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This summer (and last) we have had a family of robins nest on the drainpipe in our front yard.

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This year, there were three baby robins. Two babies flew away a few days ago, but the third has been hanging around in the nest. Today, though, we found him perched in our front hedges! He seemed a bit surprised to see me, my mom, and my brother standing around staring at him, but he never moved from his perch. So, I grabbed my camera and took some pictures of this fearless little guy.

Here he is!

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Isn’t he dashing? His little eye tufts and barely-orange-belly charmed me from the beginning.

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He watched me the whole time.

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I was a little afraid to get too close to him with my darling Canon 60D, but I have yet to splurge on a second lens. Right now, I can only really get any decent zoom by moving closer. Finally, I decided my little friend was being patient enough with me and the noisy shutter that I could really get close if I wanted to.

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And even closer! Look at that pose.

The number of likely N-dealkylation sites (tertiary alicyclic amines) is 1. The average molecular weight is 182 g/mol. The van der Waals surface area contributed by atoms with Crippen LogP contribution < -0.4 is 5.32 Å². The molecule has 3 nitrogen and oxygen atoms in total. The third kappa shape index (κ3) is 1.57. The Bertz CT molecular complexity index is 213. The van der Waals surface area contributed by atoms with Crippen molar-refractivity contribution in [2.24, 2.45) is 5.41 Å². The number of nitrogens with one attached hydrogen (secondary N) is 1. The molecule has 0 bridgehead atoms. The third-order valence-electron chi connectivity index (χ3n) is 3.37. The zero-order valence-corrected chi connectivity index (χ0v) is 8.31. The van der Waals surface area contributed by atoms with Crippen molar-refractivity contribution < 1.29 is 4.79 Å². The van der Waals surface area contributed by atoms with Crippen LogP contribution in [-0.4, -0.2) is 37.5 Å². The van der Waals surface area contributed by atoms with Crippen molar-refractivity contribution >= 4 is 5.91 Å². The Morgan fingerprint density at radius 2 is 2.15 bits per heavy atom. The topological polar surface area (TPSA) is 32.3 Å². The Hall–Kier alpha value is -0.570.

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I truly enjoyed taking pictures of this little bird. It was a cloudy day, so the lighting wasn’t fantastic, but I didn’t edit any of these photos. I usually hate editing photos. I don’t really mind the process, as I want to make sure everything is just right! But I find something inherently disappointing in changing the original image. I want to use my resources to make the picture beautiful on the first try. I was pleased with the rich colors I got today. (Although, that second-to-last picture is rather over-saturated.) I think part of this stems from my original training in black & white film photography. With film, you only make changes to the original image if you did something wrong while taking the picture. Even then, the changes are pretty minor – increasing or decreasing the exposure of light to the photo paper, dodging, burning, or cropping the image. In truth, though, I hate change. Just like this little bird is being slow to leave home, I want things to stay the same. If things are perfect from the beginning, nothing should have to change, right? But, as my grandmother likes to say, “there’s always something.” For this bird, he has to learn to fly and take care of himself. That’s something. For me, I’ll be living on my own soon, too. That’s something. I’ll have new people to meet at work – teachers, administrators, and students. That’s something. If there’s anything I can keep from changing, then so be it. Today, that unchanged something will be these photos. This enjoyable encounter will always look the way I remember it, nothing more and nothing less. Good luck to all of you on the changes you face every day, too!

 

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